CRVAW Faculty Journal Articles


Effects of Sex of Pressuring Group, Perception of Ability, and Sex of Communicator Influencing Perceived Ability on Conformity of Males and Females


This study assessed the differential effects of sex of pressuring confederates and perception of ability on conforming behavior of males and females. Varying male and female sources of the communication to influence subjects' views of their ability was expected to produce less conformity in females receiving the information from a male rather than a female. Data on undergraduates showed 64 females did not conform significantly more than 64 males, but male subjects conformed more in the presence of male confederates while females conformed significantly more when led to believe that males were more accurate on the task. Only the male source influencing females to believe they were superior on the task resulted in significantly less conformity in female subjects. Considering sex differences is essential due to the finding that the sexes responded to different variables present in most conformity experiments. The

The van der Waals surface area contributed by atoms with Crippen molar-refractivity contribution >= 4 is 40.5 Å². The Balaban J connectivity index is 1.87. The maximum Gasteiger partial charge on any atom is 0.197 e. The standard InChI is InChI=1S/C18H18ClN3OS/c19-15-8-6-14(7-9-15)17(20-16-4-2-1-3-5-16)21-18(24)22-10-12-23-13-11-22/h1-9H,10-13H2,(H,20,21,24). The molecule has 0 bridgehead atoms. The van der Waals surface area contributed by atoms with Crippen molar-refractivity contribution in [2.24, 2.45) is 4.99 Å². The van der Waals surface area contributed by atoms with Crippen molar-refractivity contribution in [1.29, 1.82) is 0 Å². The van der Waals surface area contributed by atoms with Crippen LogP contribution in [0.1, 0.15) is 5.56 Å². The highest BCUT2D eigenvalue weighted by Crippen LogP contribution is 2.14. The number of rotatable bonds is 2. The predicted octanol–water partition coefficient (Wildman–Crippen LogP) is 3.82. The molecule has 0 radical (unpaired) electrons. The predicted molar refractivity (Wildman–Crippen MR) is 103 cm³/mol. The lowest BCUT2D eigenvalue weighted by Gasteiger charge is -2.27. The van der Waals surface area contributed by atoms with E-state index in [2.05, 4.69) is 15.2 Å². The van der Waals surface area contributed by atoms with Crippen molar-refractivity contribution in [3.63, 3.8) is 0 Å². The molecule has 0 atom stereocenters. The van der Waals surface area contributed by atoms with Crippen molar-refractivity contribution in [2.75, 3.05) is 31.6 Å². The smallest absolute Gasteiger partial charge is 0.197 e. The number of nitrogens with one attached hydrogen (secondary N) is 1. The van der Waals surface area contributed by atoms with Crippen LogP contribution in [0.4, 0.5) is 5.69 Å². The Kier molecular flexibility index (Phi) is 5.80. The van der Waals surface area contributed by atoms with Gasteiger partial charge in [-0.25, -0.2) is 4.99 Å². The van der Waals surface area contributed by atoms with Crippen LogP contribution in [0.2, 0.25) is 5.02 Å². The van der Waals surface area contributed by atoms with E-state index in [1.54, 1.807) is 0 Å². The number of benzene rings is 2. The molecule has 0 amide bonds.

decrease in conformity produced in females when told by a male that females do better than males has implications for the use of male sources of communication to increase independent behavior of women.

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Notes/Citation Information

Dr. Diane Follingstad had not been a faculty member of the University of Kentucky at the publication time.

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